Who Owns The Rights To The Food You Eat?

The story of GMOs by Dave Rochlin, Founder and CEO of ClimatePath

Monsanto’s genetically engineered “Roundup Ready” seed line now accounts for 93 percent of the soybeans and 82 percent of the corn produced in the U.S., according to a recent Bloomberg article.

Should you be concerned? As Michael Pollan has pointed out, corn is the “keystone species of the industrial food system, along with its sidekick, soybean”:

Take a typical fast food meal. Corn is the sweetener in the soda. It’s in the corn-fed beef Big Mac patty, and in the high-fructose syrup in the bun, and in the secret sauce….The “four different fuels” in a Lunchables meal, are all essentially corn-based. The chicken nugget—including feed for the chicken, fillers, binders, coating, and dipping sauce—is all corn….even the salads at McDonald’s are full of high-fructose corn syrup and thickeners made from corn.”

The implication is that in the U.S., we are becoming beholden to a single corporation for our food supply. This appears to be an emerging issue globally as well:

Supporters of genetically modified crops (GMOs) see them as a key part of the green revolution that has allowed the planet to sustain 6 billion people, and a potential boon to poor and unproductive farmers. But one of the many concerns about GMO crops is the risk created by reducing biodiversity and relying on high intensity monoculture. Like a billion computers all running the same operating system, a billion plants with identical genes are highly vulnerable to viruses (as well as fungi and bacteria.) Perhaps more concerning is the idea that the food genome could be privately owned by a single firm, with monopolistic power.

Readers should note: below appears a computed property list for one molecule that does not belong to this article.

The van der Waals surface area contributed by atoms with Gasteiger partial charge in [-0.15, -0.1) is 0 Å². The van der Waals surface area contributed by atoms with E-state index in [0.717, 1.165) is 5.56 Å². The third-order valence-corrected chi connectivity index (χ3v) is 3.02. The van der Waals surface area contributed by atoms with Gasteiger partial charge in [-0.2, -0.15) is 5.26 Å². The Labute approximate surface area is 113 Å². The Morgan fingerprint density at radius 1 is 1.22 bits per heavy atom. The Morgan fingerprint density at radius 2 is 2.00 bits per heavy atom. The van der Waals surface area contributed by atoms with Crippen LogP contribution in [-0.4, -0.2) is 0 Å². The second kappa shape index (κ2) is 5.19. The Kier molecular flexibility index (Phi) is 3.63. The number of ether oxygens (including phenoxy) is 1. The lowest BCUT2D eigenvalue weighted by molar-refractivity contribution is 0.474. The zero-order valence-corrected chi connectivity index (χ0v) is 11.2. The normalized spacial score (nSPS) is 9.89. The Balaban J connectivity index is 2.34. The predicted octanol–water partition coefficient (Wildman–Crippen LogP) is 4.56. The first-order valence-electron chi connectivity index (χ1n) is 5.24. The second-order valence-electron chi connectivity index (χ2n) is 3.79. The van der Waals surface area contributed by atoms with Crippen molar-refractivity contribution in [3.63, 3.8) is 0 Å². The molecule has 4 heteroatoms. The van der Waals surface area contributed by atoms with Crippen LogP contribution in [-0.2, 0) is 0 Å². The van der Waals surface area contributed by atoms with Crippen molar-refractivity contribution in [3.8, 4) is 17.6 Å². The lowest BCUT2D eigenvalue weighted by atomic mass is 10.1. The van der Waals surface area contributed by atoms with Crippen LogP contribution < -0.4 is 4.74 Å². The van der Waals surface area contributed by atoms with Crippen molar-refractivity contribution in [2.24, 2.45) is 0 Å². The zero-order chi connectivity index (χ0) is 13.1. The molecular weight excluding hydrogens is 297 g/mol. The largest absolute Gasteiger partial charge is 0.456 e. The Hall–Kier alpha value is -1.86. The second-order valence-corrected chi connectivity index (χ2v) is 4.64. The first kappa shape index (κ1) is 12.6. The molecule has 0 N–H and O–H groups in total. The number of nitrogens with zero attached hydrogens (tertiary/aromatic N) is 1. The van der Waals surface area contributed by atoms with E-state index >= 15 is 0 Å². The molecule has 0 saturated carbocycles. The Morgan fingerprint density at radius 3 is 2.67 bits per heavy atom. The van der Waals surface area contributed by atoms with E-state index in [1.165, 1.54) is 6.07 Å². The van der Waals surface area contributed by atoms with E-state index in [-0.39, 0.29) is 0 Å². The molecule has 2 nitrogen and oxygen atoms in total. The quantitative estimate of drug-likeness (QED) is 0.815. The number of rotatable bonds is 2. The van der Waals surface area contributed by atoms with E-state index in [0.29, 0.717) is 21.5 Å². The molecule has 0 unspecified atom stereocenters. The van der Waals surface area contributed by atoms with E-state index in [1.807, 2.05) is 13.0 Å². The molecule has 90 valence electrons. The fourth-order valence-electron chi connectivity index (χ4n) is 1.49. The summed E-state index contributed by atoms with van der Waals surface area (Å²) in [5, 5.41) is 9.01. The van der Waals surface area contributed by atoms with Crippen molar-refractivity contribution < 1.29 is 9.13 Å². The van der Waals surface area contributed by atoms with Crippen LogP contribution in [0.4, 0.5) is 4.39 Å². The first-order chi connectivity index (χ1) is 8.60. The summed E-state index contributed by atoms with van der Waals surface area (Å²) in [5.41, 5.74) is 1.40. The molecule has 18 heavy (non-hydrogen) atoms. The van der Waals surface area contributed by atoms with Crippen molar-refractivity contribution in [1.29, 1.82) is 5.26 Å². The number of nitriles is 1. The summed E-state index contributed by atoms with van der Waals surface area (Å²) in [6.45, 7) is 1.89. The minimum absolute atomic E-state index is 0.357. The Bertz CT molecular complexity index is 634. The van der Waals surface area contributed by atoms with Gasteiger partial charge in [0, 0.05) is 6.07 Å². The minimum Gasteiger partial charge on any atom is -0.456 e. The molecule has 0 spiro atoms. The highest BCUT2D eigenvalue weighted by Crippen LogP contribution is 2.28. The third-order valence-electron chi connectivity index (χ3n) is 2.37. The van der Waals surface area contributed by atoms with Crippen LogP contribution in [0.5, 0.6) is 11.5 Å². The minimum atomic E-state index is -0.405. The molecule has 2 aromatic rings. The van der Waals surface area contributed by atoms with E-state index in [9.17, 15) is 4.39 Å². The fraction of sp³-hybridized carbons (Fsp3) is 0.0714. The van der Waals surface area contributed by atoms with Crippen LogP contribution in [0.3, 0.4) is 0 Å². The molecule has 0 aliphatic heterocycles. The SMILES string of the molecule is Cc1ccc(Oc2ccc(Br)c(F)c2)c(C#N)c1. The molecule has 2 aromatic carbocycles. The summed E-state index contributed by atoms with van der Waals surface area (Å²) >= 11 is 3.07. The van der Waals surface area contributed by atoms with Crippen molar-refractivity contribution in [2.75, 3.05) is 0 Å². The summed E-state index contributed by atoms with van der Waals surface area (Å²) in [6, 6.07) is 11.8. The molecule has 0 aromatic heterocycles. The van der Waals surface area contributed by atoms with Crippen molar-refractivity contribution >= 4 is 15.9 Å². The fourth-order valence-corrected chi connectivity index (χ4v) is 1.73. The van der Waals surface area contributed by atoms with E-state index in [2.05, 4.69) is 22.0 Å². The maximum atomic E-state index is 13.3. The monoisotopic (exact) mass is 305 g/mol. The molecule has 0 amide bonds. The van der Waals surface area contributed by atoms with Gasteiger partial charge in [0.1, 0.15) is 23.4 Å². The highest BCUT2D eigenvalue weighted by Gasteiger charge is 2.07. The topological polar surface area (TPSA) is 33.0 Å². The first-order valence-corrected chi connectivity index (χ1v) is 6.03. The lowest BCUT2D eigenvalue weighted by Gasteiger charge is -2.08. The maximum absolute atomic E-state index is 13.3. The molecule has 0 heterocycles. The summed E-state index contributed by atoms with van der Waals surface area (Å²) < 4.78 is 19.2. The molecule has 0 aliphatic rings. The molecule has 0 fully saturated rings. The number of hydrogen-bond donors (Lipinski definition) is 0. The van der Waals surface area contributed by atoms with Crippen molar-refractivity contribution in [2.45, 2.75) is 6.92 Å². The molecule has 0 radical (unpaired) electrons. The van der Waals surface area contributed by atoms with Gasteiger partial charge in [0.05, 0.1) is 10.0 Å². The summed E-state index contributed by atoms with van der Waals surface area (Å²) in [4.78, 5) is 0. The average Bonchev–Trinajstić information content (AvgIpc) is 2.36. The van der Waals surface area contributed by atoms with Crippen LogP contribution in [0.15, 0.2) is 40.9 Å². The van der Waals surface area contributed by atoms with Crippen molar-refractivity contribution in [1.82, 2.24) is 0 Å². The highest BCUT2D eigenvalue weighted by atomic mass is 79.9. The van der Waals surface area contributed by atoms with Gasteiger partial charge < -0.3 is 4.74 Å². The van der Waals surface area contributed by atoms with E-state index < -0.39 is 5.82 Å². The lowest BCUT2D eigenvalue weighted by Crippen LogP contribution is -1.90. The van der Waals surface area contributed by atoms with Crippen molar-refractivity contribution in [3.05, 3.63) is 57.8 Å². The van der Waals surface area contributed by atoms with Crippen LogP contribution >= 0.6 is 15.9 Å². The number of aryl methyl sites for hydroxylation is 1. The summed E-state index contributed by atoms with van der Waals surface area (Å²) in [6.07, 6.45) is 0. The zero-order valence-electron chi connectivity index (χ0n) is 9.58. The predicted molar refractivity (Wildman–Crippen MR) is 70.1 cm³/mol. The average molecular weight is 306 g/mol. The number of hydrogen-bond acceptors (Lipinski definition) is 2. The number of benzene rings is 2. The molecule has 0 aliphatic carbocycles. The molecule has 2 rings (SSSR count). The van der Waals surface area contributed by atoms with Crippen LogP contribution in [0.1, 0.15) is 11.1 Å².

The New York Times reports that seed prices have been on an “unprecedented climb that began more than a decade ago, stemming from the advent of genetically engineered crops and the rapid concentration in the seed industry that accompanied it.” Last year alone, Monsanto raised corn seed prices 32 percent and soybean seed prices 24 percent. While many think of Monsanto as a chemical firm, a staggering 70% of Monsanto’s revenue now comes from the sales and licensing of seeds.

All this raises the question of whether we want to put our trust in a few mega-corporations for the food we eat. The Chinese don’t: They are declining assistance from Western firms, in favor of public research. And India is taking a very cautious approach, recently refusing to grant approval for the planting of a Monsanto marketed genetically modified food crop, citing problems of public trust and “inadequate” science.

Here in the U.S., there is now a “push by the Obama administration to take a closer look at competition — or the lack thereof — in agriculture, from the dairy industry to livestock to commodity crops, like corn and soybeans.”

Monsanto certainly has a right to profit from innovation and investment in R & D. But farmers and consumers have rights as well: The right to choose, and the right to exercise some control over what we eat and grow.  Let’s hope the market swings back towards a more competitive balance.

For more, read Beth Buczynski’s recent post A Month Without Monsanto: One Woman’s Attempt To Avoid GMOs.

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